Case study: Unjust transaction

In 2007, a husband and wife (the consumers) entered into a loan agreement with the lender.  The loan was secured by a registered mortgage on the consumers’ home. Upon settlement, the loan funds were distributed to the consumers’ son for his business.

While payments were maintained for some time, the loan ultimately fell into default and the lender took steps to recover the outstanding balance.

The consumers, who are from a non-English speaking background, claimed that the transaction had been arranged by a mortgage broker and their son for their son’s business, and that they required a translator and did not understand that they were entering into a loan agreement.

As a result they argued that the lender acted inappropriately by entering into the loan agreement with them. The lender rejected the claim.

We first considered whether the National Credit Code applied to the loan.  Although the consumers had signed a business purpose declaration, we were satisfied that the actual purpose of the loan was personal, being to help their son. We considered that the mortgage broker who obtained the declaration knew that the loan was predominantly for personal purposes and accordingly, we considered that the declaration was ineffective. 

The information made available to us showed that, at the time they entered into the loan agreement:

  • the consumers were aged 75 and 67,

  • they were born in Greece and required a translator to communicate in English,

  • they did not have the capacity to understand the nature of the transaction and risks associated with entering into the loan agreement,

  • the loan application incorrectly stated that the consumers were self-employed cleaners, when in fact they were reliant on the aged pension and did not have the income required to meet the monthly loan repayments,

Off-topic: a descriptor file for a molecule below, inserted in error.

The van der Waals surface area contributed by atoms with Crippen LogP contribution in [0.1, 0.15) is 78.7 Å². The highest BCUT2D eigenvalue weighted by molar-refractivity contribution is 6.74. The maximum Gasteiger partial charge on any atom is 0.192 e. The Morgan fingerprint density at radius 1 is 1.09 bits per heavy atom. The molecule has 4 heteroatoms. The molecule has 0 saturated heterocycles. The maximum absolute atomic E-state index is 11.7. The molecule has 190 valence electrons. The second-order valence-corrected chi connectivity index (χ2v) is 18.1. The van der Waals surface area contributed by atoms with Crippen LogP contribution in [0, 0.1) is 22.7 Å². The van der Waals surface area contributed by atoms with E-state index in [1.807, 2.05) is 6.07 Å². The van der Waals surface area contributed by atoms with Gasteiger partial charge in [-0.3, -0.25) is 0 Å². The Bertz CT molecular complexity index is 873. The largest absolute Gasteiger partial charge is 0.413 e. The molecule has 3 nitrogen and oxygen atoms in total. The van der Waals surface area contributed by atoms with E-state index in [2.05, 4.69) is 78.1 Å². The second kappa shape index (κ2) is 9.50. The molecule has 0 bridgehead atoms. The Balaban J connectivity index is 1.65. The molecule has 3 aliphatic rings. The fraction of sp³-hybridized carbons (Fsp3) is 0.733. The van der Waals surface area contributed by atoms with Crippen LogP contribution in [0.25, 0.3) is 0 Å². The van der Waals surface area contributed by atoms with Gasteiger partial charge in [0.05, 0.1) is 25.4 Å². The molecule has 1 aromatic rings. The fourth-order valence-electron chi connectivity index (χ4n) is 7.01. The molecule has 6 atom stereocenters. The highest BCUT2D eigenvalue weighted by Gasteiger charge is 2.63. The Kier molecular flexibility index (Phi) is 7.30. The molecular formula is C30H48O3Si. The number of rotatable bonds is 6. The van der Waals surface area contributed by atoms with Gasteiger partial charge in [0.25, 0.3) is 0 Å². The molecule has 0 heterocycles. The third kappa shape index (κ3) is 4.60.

• the lender did not comply with its lending guidelines which required it to confirm details of the stated employment, suggesting that it was content to rely on the value of the mortgaged property, and

  • the consumers did not receive any benefit of the loan funds, which were disbursed by the lender directly to the son’s business.

The consumers’ son made all repayments on the loan until 2014, when his business began to fail.  The consumers only became aware that they were the borrowers on the loan when they received a default notice from the lender.

In view of the overall circumstances, we considered that the loan was an unjust transaction pursuant to section 76 of the National Credit Code. 

We provided the lender with a preliminary review of our findings and asked the lender whether it would be willing to waive the outstanding loan balance in full, release the consumers from any further obligations associated with the loan and discharge the registered mortgage on the consumers’ home.

The lender agreed to this resolution and waived the outstanding amount owed on the loan, which was approximately $240,000, and took the appropriate steps to remove the mortgage registered on the consumers’ home.